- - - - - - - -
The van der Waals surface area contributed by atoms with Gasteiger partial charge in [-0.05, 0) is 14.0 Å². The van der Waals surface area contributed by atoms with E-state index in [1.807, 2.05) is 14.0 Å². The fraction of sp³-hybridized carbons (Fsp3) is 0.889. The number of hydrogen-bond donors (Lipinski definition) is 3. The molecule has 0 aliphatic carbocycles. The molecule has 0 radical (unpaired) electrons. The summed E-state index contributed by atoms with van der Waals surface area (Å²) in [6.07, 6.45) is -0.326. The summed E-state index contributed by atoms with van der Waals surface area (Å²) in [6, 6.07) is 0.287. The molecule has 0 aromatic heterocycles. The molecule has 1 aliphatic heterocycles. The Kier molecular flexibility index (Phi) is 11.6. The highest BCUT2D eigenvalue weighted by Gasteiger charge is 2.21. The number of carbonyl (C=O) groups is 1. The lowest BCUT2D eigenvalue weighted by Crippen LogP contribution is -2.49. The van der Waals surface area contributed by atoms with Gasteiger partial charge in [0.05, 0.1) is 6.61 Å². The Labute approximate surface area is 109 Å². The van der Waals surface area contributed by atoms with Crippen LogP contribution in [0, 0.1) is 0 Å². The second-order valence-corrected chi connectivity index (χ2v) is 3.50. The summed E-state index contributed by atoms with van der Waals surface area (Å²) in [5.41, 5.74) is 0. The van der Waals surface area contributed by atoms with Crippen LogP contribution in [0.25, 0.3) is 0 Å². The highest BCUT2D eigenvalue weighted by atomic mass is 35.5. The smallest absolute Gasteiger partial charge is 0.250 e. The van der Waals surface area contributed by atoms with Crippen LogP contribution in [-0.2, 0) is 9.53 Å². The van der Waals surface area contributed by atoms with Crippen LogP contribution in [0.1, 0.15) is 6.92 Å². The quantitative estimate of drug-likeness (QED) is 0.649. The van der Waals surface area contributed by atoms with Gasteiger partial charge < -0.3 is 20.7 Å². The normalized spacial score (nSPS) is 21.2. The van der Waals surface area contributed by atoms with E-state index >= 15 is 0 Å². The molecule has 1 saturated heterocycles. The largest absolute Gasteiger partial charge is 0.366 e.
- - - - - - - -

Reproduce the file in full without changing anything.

The van der Waals surface area contributed by atoms with Gasteiger partial charge in [-0.05, 0) is 14.0 Å². The van der Waals surface area contributed by atoms with E-state index in [1.807, 2.05) is 14.0 Å². The fraction of sp³-hybridized carbons (Fsp3) is 0.889. The number of hydrogen-bond donors (Lipinski definition) is 3. The molecule has 0 aliphatic carbocycles. The molecule has 0 radical (unpaired) electrons. The summed E-state index contributed by atoms with van der Waals surface area (Å²) in [6.07, 6.45) is -0.326. The summed E-state index contributed by atoms with van der Waals surface area (Å²) in [6, 6.07) is 0.287. The molecule has 0 aromatic heterocycles. The molecule has 1 aliphatic heterocycles. The Kier molecular flexibility index (Phi) is 11.6. The highest BCUT2D eigenvalue weighted by Gasteiger charge is 2.21. The number of carbonyl (C=O) groups is 1. The lowest BCUT2D eigenvalue weighted by Crippen LogP contribution is -2.49. The van der Waals surface area contributed by atoms with Gasteiger partial charge in [0.05, 0.1) is 6.61 Å². The Labute approximate surface area is 109 Å². The van der Waals surface area contributed by atoms with Crippen LogP contribution in [0, 0.1) is 0 Å². The second-order valence-corrected chi connectivity index (χ2v) is 3.50. The summed E-state index contributed by atoms with van der Waals surface area (Å²) in [5.41, 5.74) is 0. The van der Waals surface area contributed by atoms with Crippen LogP contribution in [0.25, 0.3) is 0 Å². The highest BCUT2D eigenvalue weighted by atomic mass is 35.5. The smallest absolute Gasteiger partial charge is 0.250 e. The van der Waals surface area contributed by atoms with Crippen LogP contribution in [-0.2, 0) is 9.53 Å². The van der Waals surface area contributed by atoms with Crippen LogP contribution in [0.1, 0.15) is 6.92 Å². The quantitative estimate of drug-likeness (QED) is 0.649. The van der Waals surface area contributed by atoms with Gasteiger partial charge < -0.3 is 20.7 Å². The normalized spacial score (nSPS) is 21.2. The van der Waals surface area contributed by atoms with E-state index >= 15 is 0 Å². The molecule has 1 saturated heterocycles. The largest absolute Gasteiger partial charge is 0.366 e.